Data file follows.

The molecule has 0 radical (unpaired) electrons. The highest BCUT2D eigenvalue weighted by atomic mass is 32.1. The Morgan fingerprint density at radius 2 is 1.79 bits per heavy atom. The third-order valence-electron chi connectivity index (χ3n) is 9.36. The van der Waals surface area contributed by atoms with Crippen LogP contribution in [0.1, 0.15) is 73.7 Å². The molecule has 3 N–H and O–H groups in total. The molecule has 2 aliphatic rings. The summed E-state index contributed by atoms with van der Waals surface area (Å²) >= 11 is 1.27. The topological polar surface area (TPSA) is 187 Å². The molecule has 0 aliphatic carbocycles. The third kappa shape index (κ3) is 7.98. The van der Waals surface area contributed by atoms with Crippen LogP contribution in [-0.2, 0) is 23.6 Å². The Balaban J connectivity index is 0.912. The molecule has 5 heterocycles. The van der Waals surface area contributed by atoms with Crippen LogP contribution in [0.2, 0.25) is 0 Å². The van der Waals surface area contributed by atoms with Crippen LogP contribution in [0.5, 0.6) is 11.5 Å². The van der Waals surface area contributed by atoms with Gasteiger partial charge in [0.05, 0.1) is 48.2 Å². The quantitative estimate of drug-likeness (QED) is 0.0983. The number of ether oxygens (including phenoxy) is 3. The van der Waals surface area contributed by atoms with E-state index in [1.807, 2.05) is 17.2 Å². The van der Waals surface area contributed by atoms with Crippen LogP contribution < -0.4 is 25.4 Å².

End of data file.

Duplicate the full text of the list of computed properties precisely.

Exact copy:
The molecule has 0 radical (unpaired) electrons. The highest BCUT2D eigenvalue weighted by atomic mass is 32.1. The Morgan fingerprint density at radius 2 is 1.79 bits per heavy atom. The third-order valence-electron chi connectivity index (χ3n) is 9.36. The van der Waals surface area contributed by atoms with Crippen LogP contribution in [0.1, 0.15) is 73.7 Å². The molecule has 3 N–H and O–H groups in total. The molecule has 2 aliphatic rings. The summed E-state index contributed by atoms with van der Waals surface area (Å²) >= 11 is 1.27. The topological polar surface area (TPSA) is 187 Å². The molecule has 0 aliphatic carbocycles. The third kappa shape index (κ3) is 7.98. The van der Waals surface area contributed by atoms with Crippen LogP contribution in [-0.2, 0) is 23.6 Å². The Balaban J connectivity index is 0.912. The molecule has 5 heterocycles. The van der Waals surface area contributed by atoms with Crippen LogP contribution in [0.2, 0.25) is 0 Å². The van der Waals surface area contributed by atoms with Crippen LogP contribution in [0.5, 0.6) is 11.5 Å². The van der Waals surface area contributed by atoms with Gasteiger partial charge in [0.05, 0.1) is 48.2 Å². The quantitative estimate of drug-likeness (QED) is 0.0983. The number of ether oxygens (including phenoxy) is 3. The van der Waals surface area contributed by atoms with E-state index in [1.807, 2.05) is 17.2 Å². The van der Waals surface area contributed by atoms with Crippen LogP contribution < -0.4 is 25.4 Å².